Ed and April Temple stand in front of restored Golden-winged Warbler habitat which includes a sea of native vegetation including hawthorn, little blue stem grasses, and goldenrod. Photo: Aimee Tomcho
Ed and April Temple stand in front of restored Golden-winged Warbler habitat which includes a sea of native vegetation including hawthorn, little blue stem grasses, and goldenrod. Photo: Aimee Tomcho

Working Lands

Restoring 200 Acres for Golden-winged Warblers

Audubon North Carolina's Working Lands program represents the future of the Atlantic Flyway's priority bird species. In North Carolina, 80% of the land is privately-owned: if Audubon can inform bird stewardship practices on just 1% of these lands, we have the ability to positively affect more than 300,000 acres!

Our Working Lands program takes a collaborative approach to forest management: together with local landowners, land managers, government agencies, and private industry, we’re restoring essential forest habitat for priority bird species like the Wood Thrush, Cerulean Warbler, and Golden-winged Warbler across North Carolina.

In this series, we profile local landowners to share all the amazing and exciting ways various properties can be enhanced to support struggling populations of priority bird species.

If you’re a landowner interested in accessing funding to support environmentally sound practices- especially those that benefit birds- get in touch by emailing atomcho@audubon.org

 

200 Acres for Birds

Already knowledgeable advocates for good land stewardship, Ed and April Temple began looking into regional conservation priorities when they purchased their 200-acre tract in the mountains of North Carolina last year.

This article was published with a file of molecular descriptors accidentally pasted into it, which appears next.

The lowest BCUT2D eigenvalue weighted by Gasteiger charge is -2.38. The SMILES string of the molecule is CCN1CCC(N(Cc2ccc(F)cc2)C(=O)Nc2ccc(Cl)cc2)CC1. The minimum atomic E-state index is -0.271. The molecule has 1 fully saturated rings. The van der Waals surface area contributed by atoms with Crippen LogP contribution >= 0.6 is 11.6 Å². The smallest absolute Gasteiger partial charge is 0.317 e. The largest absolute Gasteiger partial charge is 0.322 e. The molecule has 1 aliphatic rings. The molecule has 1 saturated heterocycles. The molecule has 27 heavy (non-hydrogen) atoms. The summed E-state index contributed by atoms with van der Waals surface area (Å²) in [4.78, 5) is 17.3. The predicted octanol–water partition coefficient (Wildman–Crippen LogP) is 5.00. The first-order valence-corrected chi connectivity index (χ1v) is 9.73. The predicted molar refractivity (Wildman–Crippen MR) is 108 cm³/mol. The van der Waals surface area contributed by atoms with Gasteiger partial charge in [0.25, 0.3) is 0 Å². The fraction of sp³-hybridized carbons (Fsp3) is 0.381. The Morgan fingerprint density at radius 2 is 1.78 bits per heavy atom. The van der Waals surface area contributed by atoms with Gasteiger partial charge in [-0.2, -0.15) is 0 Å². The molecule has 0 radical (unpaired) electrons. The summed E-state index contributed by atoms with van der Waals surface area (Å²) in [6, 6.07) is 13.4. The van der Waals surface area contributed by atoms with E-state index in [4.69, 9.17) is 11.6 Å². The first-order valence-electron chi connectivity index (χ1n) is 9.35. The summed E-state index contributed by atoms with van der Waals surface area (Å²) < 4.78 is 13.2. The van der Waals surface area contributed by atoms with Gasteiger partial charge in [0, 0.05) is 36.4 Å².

Being in a Golden-winged Warbler focal area, they set their vision on a habitat restoration project for this imperiled bird.

Much of the historically grazed and burned mountain top pastures began to grow dense with vegetation before the Temples bought the property. This overgrown vegetation limits the number of breeding territories available to the ground-nesting Golden-wing.

Still, a preliminary volunteer survey of their land by (now-retired) North Carolina Wildlife Resources Commission partner Patrick Farrell revealed not one but three active Golden-winged Warbler territories! 

Our volunteers are an essential part of this process: after learning how to help restore habitat for Golden-winged Warblers, they are connected to landowners like the Temples, or work on their own land, to help these critically threatened birds by spreading knowledge and sharing best land management practices.

Inspired by this awareness, the Temples enrolled in the Working Lands for Wildlife cost-share program to restore nearly 50 acres to early succession, and immediately began a demonstration restoration habitat on their own.

While they awaited funding approval from the Natural Resources Conservation Service’s Working Lands for Wildlife program, the Temples began to employ some the of the recommended management practices on one acre as a demonstration of what the next 50 acres would become with the work that would soon follow. By doing this, they were able to get confirmation from Audubon that the techniques they employed for vegetation thinning were appropriate.

Ultimately, with early successional habitat real estate at a premium, 50 new acres could potentially yield 10 new Golden-winged Warbler territories (and possibly 10 new nests annually!). Restoration will focus on reducing tree canopy, thinning blackberry brambles, and promoting native grasses and forbs with a focus on the Hawthorn structural component.

Audubon North Carolina is happy to be partnering with the Temples as they aim high for Golden-winged Warblers!

How you can help, right now